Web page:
Man Stumbles Upon A Treasure Trove Hidden From German Forces For 7 Decades

During WWII, Nazi leaders found that waging a war against the world’s superpowers was a bit more expensive than they planned. Nazis started requisitioning the personal assets of non-combatants to resell and fund their war machine. As citizens of the world didn’t like their stuff being taken, they devised methods for keeping their property safe…

To avoid losing the items they cherished, those living in areas occupied by the Nazi regime hid their items from the sticky-fingered thieves. While some of those hidden valuables were eventually recovered, others were left in their hiding places. Until, years later, lucky explorers started to bring them back into the light…

In August 2016, 56-year-old Vincent Michel, a PE teacher and photographer from Belgium, explored an abandoned quarry in rural France looking for the perfect photograph. What he wound up capturing vastly exceeded his expectations…

Vincent Michel / Facebook

Inside the quarry, Vincent found more than granite walls and cavernous tunnels, the remains of hard work from decades past. Instead, he found a stockpile of vintage vehicles and took one gorgeous photo after another.

The cars wore the effects of time – dull shells that exchanged any luster or brightness for the copper-red color of rust. The cars had not seen daylight for decades, but how old were they?

Vincent Michel / Flickr

By the looks of it, the cars were manufactured in the 1930s. French in make and model, the dozens of Renaults, Peugeots, and Citroens were parked mostly in neat rows. Questions about the scene raced through Vincent’s mind.

“It felt like we were walking back in time, 70 years ago,” Vincent said, “and I just wondered how on earth it was possible!” We may never know the answer, sure, but Vincent certainly had his own ideas…

Vincent Michel / Flickr

See, Vincent knew his history. He knew that, during World War II, Nazis occupying foreign lands organized the systematic thievery of personal assets (a practice they called “requisitioning”) including hundreds of priceless artworks, books, and… cars.

Vincent Michel / Flickr

The Nazis then flipped the poached items to fund their war machine. Because of this, Vincent surmised, one French village, reeling from German occupation in nearby areas, knew their cars would be taken soon, their scrap metal sold.

Before the Nazis could get their hands on their cars, however, villagers “had the idea of hiding them in the depths of an old underground quarry that almost nobody remembered,” Vincent wrote. He continued with a vivid imagining of the event.

“It was on a dark night,” he wrote, “that a small convoy [of cars] quietly left the village in the direction of the neighboring countryside, climbed the old stone road, and plunged into the woods.” They all parked at the mouth of the quarry.

“One after the other,” he continued, “the vehicles were pulled in by tightening them as much as possible to save space.” It’s a haunting scene to imagine, and it poses a sad sort of question…

Vincent Michel / Flickr

If Vincent’s speculations were true, what happened to the owners of the vehicles? Had they perished in the war? Why hadn’t they come back for their cars? With Vincent’s speculations, a ghostly scene became even more ghostly. Still…

Vincent admitted his guess was a bit of a romanticized version of the history. So if he was wrong in his stab at the truth, who had owned these cars? How had they come to be parked so neatly in the quarry?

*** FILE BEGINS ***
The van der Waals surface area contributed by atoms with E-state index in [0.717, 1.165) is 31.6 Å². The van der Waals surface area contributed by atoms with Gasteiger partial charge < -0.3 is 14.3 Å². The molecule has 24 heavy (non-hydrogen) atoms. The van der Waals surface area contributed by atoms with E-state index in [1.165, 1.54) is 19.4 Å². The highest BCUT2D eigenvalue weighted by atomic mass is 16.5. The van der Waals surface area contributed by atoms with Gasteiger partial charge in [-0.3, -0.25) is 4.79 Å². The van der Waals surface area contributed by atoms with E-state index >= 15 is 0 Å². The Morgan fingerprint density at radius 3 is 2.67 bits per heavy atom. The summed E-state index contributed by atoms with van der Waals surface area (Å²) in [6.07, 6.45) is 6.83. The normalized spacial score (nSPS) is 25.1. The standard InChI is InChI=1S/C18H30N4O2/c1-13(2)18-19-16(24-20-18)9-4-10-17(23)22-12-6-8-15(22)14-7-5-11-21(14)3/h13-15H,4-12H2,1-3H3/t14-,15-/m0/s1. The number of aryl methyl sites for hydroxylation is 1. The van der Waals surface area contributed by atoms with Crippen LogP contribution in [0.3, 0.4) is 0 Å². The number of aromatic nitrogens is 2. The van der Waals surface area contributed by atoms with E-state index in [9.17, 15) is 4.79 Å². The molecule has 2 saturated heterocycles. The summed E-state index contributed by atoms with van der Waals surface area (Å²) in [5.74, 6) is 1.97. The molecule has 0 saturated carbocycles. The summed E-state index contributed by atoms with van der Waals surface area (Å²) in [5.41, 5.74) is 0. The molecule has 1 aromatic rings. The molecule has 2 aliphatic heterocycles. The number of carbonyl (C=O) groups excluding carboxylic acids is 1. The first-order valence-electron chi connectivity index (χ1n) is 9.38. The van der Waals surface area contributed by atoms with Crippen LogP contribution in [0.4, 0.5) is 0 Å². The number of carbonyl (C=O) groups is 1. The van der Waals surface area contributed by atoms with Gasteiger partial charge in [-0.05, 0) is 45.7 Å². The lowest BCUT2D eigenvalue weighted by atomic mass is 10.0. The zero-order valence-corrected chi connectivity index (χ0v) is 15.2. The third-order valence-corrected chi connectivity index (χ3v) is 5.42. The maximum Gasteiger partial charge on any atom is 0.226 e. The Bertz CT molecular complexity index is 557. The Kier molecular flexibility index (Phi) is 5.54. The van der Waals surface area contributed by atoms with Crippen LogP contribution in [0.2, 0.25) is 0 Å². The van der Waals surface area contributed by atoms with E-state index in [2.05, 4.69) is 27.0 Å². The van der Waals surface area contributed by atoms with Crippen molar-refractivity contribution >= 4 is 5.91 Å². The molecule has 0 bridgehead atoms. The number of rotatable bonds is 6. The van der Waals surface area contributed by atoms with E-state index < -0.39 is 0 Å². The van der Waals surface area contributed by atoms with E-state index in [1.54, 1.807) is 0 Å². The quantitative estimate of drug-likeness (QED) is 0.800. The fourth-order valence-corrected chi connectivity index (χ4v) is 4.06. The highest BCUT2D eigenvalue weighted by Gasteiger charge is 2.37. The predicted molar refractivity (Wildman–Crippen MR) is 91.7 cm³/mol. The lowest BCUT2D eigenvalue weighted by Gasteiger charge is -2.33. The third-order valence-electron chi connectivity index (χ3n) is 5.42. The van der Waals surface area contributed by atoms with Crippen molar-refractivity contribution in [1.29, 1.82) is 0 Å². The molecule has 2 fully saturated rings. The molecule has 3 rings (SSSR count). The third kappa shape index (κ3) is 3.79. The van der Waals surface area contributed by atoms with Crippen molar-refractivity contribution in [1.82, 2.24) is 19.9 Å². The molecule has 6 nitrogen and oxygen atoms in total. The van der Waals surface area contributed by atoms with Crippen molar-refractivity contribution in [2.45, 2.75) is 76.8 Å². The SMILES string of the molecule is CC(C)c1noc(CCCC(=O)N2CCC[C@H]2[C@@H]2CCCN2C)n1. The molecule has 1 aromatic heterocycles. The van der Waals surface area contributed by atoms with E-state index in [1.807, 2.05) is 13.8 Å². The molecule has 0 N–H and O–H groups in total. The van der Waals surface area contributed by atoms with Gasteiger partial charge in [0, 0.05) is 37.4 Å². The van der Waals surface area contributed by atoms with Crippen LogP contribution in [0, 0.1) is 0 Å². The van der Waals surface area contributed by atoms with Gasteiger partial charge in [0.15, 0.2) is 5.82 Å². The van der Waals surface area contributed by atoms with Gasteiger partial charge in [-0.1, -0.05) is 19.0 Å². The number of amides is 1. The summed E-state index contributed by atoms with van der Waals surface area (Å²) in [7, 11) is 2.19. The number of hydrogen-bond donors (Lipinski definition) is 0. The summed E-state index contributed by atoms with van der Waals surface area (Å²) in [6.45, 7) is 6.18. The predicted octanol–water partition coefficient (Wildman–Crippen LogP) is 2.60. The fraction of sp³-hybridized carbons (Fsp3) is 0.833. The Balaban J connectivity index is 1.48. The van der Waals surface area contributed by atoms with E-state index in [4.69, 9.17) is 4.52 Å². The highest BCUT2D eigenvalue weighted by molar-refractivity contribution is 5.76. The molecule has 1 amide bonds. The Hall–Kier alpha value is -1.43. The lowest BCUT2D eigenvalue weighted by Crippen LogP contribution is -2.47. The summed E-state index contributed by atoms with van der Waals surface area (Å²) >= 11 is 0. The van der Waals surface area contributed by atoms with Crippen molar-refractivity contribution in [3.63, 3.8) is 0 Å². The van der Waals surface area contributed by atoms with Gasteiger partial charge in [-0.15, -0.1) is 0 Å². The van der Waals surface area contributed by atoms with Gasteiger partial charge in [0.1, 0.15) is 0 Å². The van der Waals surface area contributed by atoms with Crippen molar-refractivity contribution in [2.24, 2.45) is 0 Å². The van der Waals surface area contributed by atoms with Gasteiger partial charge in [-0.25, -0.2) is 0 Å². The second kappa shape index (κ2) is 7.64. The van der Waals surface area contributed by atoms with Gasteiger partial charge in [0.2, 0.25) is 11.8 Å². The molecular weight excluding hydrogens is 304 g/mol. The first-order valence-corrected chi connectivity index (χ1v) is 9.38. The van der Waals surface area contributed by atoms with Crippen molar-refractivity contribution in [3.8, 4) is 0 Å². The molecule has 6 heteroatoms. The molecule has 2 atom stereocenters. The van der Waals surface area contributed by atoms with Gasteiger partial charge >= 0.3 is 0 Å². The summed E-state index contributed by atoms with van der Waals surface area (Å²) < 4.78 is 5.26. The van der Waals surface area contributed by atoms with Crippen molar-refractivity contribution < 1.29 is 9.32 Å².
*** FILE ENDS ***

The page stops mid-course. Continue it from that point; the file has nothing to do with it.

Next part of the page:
Others who have been so enthralled with Vincent’s photographs have taken guesses of their own. Some have surmised the cars belonged to a collector of sorts—a rich guy with money to spend. But where oh where did he go?

Vincent Michel / Flickr

While we can only guess at the cars’ true histories and the fates of the original owners, the future of the cars after they’d been parked in the quarry was a little clearer…

Vincent Michel / Flickr

“Almost all the cars were empty, with the shells being the only things remaining,” Vincent said, indicating that, someone, at some point, had gutted the car’s interiors. Meanwhile, Vincent hadn’t been the only one in the quarry post-war.

In fact, the owner of the quarry parked a few additional cars in the tunnels, like this 1960s Opel Kapitän, which kept its lovely blue coat (though a rusty hood showed it might’ve started looking like its fellow cars soon)!

Vincent Michel / Flickr

Vincent’s discovery prompted action from the most recent owner of the quarry. “Shortly after we were there,” Vincent said, “the owner pulled a few of them out to sell at auction.” Undoubtedly, he made a few dollars on those pieces of history. As for the rest of the cars?

“Most of the cars,” Vincent added, “are still at peace inside the quarry, too damaged to move.” And in a way, it was the perfect resting place for these pieces of history.

Vincent Michel / Flickr

For these cars, the quarry served as a grave; to the rest of the world, the cars and quarry served as a stark reminder of a dark war in a dark time. But that didn’t stop Vincent and others from cherishing the discovery.

“It was an unbelievable experience,” Vincent said of his time in the quarry, “I really hope to find a similar place in the future.” Indeed, this was an incredible find, and unfortunately for Vincent, not one you stumble upon every day!

What an unbelievable discovery by Vincent Michel! It makes you wonder what other historic treasures are hidden beneath the surface of France…

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